CIPOLLINI MCM Bike Project Build & Review

MCM – the name stands for “Mario Cipollini Custom made” – so says the company website, and why not? We’ve reviewed several of the Cipollini models over the years, and have been pleased to see that the performance of the bikes has lived up to the lofty expectations one would expect from a brand created and styled around modern cycling’s most flamboyant character.  And perhaps even more impressive from a personal standpoint is that with retired pro named brands a fad-like dime-a-dozen commodity, I’d certainly wondered if these bikes would be as good as promised… and I’ll admit my hopes weren’t that high.

The frames are hand made in Italy, fabricated from individually measured and cut T-800 Toray carbon tubes, which are bonded together.  The process isn’t new, but has been refined over the years and has become the standard in custom made carbon frames, adopted by bespoke builders everywhere.

Individual carbon sections are molded – head tube junction, top tube, down tube, bottom bracket junction, seat – and chain-stays – then joined and essentially glued together and finished with a high level of precision you’d expect in both a hand-made custom build, and one bearing Mario Cipollini’s name.

The MCM is also the lightest frame in the Cipollini line-up, even though it might look heavier with the very oversized down tube.  But there’s a method to that madness too – the large downtube is intentionally designed to house a motor – as the brand prepares to enter this growing category of rides in the near future.

My review model however, came with only one motor option… me – the rider.  No problems here though – this was one bike I was looking forward to riding as I’d assembled a pretty sweet build kit with parts that included SRAM 11-speed eTap gruppo, Zipp 202 wheels, Xpedo Thrust pedals, and Selle SMP saddle and Deda bar tape colored to perfectly match the neon yellow accent paint on the anthracite and raw carbon weave frame.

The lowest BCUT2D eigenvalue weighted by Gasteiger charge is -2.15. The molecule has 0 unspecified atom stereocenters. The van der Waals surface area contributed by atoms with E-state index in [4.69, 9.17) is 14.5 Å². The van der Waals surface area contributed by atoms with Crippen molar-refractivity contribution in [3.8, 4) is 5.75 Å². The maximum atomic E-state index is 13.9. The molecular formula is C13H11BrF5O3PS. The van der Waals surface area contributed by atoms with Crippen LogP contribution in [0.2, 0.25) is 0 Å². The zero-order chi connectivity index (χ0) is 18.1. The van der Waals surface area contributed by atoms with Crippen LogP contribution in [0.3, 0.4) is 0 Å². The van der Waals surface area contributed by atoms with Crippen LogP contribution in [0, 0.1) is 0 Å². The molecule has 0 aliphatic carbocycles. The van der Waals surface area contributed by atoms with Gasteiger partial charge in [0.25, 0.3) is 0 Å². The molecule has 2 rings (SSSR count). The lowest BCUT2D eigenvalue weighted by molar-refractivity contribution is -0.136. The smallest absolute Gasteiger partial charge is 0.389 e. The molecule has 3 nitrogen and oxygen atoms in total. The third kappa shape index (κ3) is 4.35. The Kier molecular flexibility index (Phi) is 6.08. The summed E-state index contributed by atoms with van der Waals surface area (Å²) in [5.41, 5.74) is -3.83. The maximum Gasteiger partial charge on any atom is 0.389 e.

The MCM standard geometry measures more to the classic than Cipollini’s more aggressively cut RB1K and NK1K models, which should appeal to a whole new set of riders who’ve had an eye on the brand, but wanted more classically riding bikes.  It’s also offered of course with a full custom geometry range (as the name suggests), but their standard size is so close to what I ride anyway, there was no need for anything more.  But more on the ride later… a closer look at the frame reveals a bit more about the ride characteristics built into the tube shapes.

Starting at the top – that beefy headtube holds a 1-1/4″ top bearing and  1-1/2″ bottom bearing for maximum stiffness.  As top tubes go, this one has a pretty sizable girth – flat on top, but a bit triangular shaped in the cross section.  It’s very wide at the headtube and tapers as it reaches back to the seat tube.  That full width helps stabilize the frame from twist at both the headtube and side-flex at the seat stay junction, while the flat top allows for enough vertical flex to add some comfort to the ride.

The downtube is very large – it’s tall and wide, with a slight oval shape in the vertical cross section.  And while it’s designed to hold a small internal motor in a future model, it also creates the perfect platform to anchor the headtube-downtube-bottom bracket triumvirate that establishes the baseline stiffness for the frame.  A stiff “spine” allows the front and rear ends of the bike to flex as needed to respond correctly to road and riding forces while maintaining secure control for the rider, and maximizes pedalling efficiency to rider efforts and watts aren’t lost in useless sideways directions that are a bi-product of opposing pedal circular pedalling patterns.

Internal cable routing is neat and tidy, and the frame comes pre-drilled for any combo of cable, wired, or wireless component configurations.

The fork is straight, with slightly aero-shaped blades – much like the Cipollini NKTT.  The shape alone signals its rigid design – intended to offer a fair amount of road feedback – and precise control.  The fork crown very neatly blends into the large downtube for an aesthetically pleasing look that also smoothes airflow around the front end.  There’s also enough space in there to comfortably fit up to 28mm wide tires, which is becoming the new standard for the road – at least around here at PEZ HQ.